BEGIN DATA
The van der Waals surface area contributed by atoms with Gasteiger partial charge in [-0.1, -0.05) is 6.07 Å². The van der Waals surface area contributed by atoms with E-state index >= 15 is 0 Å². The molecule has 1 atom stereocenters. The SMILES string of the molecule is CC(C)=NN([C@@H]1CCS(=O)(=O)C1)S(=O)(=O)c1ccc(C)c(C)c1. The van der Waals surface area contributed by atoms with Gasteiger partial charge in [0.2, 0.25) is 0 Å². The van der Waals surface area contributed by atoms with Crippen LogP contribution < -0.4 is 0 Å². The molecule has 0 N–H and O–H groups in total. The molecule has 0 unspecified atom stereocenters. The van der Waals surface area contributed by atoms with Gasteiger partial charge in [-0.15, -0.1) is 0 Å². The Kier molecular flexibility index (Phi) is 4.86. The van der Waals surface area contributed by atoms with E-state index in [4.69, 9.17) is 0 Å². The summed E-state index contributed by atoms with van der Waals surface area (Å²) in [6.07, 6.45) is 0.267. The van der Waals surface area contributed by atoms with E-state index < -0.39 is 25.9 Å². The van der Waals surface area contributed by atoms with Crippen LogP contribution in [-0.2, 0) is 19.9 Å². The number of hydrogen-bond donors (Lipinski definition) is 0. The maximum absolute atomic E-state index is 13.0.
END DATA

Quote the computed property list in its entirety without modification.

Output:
The van der Waals surface area contributed by atoms with Gasteiger partial charge in [-0.1, -0.05) is 6.07 Å². The van der Waals surface area contributed by atoms with E-state index >= 15 is 0 Å². The molecule has 1 atom stereocenters. The SMILES string of the molecule is CC(C)=NN([C@@H]1CCS(=O)(=O)C1)S(=O)(=O)c1ccc(C)c(C)c1. The van der Waals surface area contributed by atoms with Gasteiger partial charge in [0.2, 0.25) is 0 Å². The van der Waals surface area contributed by atoms with Crippen LogP contribution < -0.4 is 0 Å². The molecule has 0 N–H and O–H groups in total. The molecule has 0 unspecified atom stereocenters. The van der Waals surface area contributed by atoms with Gasteiger partial charge in [-0.15, -0.1) is 0 Å². The Kier molecular flexibility index (Phi) is 4.86. The van der Waals surface area contributed by atoms with E-state index in [4.69, 9.17) is 0 Å². The summed E-state index contributed by atoms with van der Waals surface area (Å²) in [6.07, 6.45) is 0.267. The van der Waals surface area contributed by atoms with E-state index < -0.39 is 25.9 Å². The van der Waals surface area contributed by atoms with Crippen LogP contribution in [-0.2, 0) is 19.9 Å². The number of hydrogen-bond donors (Lipinski definition) is 0. The maximum absolute atomic E-state index is 13.0.